“The Night Manager” recently completed its first series run in the UK to much critical acclaim and strong ratings throughout. Fortunately for American viewers, the series gets its stateside premiere tonight on AMC. Based on John Le Carré’s 1993 novel of the same name, “The Night Manager” follows Jonathan Pine (Tom Hiddleston) an ex-soldier-turned-titular-customer-serviceman in a posh Egyptian hotel. He’s presented with the opportunity to help British Intelligence agent Angela Burr (Broadchurch’s Olivia Colman) take down jet-setty guest and illegal arms dealer Richard Roper (a superbly sinister Hugh Laurie) from the inside of his operation out. Outraged by Roper’s behavior, and with some very personal motivations as well, Pine swiftly accepts. What follows is a taut spy thriller that features an amazing cast that also includes Elizabeth Debicki and Tom Hollander.
The series premiere screened this weekend as part of the Tribeca Tune In series celebrating television. I caught up with Hiddleston and director of the series, Susanne Bier, for a quick chat on their red carpet.
Susanne Bier is an Oscar winning director (2011’s Best Foreign Language film, In a Better World) who was eager to take on this project in any capacity. “Well I mean, this project I would have done had it been a puppet show!” Bier enthused, “Because I love John Le Carre and I love the novel. But I was also very tempted to do TV. I mean the format of doing six hours as opposed to two hours was just really tempting and really interesting and compelling.”
With the show having already gone over so well in England, Bier was looking forward to opening it up to a new audience and maybe a new perspective on it: “I think there’s always different perspectives. I mean American audiences are responding just as [excitedly] about it up til now, so I hope so!”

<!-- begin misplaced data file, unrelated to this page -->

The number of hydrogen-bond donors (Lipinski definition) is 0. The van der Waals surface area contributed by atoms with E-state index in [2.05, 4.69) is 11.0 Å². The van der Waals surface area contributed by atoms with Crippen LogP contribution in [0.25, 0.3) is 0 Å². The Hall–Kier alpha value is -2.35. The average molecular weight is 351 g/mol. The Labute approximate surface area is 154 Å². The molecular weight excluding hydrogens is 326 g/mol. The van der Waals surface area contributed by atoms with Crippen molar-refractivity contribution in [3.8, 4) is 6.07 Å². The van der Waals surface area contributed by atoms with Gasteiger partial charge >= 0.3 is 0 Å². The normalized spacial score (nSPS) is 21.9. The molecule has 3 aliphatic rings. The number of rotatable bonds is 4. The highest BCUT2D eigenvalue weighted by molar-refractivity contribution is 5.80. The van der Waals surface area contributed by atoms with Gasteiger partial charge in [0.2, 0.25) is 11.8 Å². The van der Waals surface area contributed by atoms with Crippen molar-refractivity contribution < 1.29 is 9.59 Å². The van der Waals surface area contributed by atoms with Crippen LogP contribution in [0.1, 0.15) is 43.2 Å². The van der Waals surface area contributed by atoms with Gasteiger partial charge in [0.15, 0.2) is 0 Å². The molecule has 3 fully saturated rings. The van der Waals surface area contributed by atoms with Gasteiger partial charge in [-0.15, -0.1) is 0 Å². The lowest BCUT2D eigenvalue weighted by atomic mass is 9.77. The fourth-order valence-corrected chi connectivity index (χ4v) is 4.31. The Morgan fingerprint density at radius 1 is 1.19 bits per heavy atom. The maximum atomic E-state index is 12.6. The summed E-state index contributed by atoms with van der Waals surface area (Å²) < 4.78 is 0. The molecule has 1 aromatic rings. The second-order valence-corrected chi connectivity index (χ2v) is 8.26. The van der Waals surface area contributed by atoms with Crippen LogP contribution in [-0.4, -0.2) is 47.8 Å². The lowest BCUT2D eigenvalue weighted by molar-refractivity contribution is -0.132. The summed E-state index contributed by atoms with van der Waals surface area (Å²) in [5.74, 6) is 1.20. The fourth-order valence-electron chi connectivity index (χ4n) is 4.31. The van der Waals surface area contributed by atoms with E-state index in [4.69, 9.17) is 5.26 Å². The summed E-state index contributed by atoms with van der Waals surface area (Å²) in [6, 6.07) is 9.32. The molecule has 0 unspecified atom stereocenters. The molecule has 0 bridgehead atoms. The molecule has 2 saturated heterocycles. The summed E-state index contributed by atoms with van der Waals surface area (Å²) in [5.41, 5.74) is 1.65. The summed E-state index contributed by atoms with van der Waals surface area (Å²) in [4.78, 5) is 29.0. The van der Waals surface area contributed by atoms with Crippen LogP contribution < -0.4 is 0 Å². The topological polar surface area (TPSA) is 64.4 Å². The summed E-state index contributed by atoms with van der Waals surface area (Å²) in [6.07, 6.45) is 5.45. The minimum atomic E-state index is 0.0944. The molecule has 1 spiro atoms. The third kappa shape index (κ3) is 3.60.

One of the chief changes made from the novel to the series was the switching of British Intelligence agent Burr from a male to a female character. For Bier “Part of it was updating it. Part of it was the fact that by updating it we could take it out of the sort of public school white heterosexual world and maybe actually have a bit of the diversity which is where the world is actually at.” And of the brilliant Olivia Colman, the director added: “And she was absolutely the right choice for it!”
With Tom Hiddleston‘s Pine reporting to Olivia Colman’s Burr, I wondered if the actor saw a pattern of his recent projects whereby his characters’ fate was in the hands of his strong female leads (Such as Jessica Chastain in Crimson Peak or Tilda Swinton in Only Lovers Left Alive) . Hiddleston—who, it must be said gave thoughtful answers to the entirety of this NYC press line— took some time to reflect on those roles before answering “I haven’t thought about it consciously in the work. I mean…it seems very true to life, doesn’t it? For men to be in relationship to women? [laughs]” He paused again, “I don’t know that they are, how was it you phrased it? Their ‘fates were in the hands of women’–it’s an interesting interpretation!…It rings true to me that each character would have specific relationships to women, but I would never—I would have to think about it longer to think of it whether his fate were in their hands…It is a new interpretation and I’m not disagreeing with you. My point is I think everyone is responsible for their own actions and that responsibility in each of those characters is shared out. I think Pine’s responsible for what he does and he would never discredit Burr by saying that [the mission] was her idea. He does things on his own volition that he’s responsible for and Pine’s fate is in Pine’s hands.”
As for looking back on his recent characters, he did stipulate: “The only instance who I would say that you brought up is [Crimson Peak’s] Thomas Sharpe who is governed by a very toxic relationship with his sister and out of the sense of duty and codependency he feels trapped. But again, his fates not in her hands, I just would question…I suppose I’m being pedantic about phrasing. But I think everyone’s fate is in their own hands.”
Hiddleston not only stars in “The Night Manager” but he took on the more demanding role of executive producing as well which he “loved,” adding “It recomitted my engagement with the material in a very serious way. I loved the extra responsibility. Responsible for the story, for the script, for the thing running on time and it just gives you greater–to me–the extra responsibility made me give even more commitment. So yeah, hoping there will be more of that.”
The Night Manager premieres tonight at 10pm on AMC.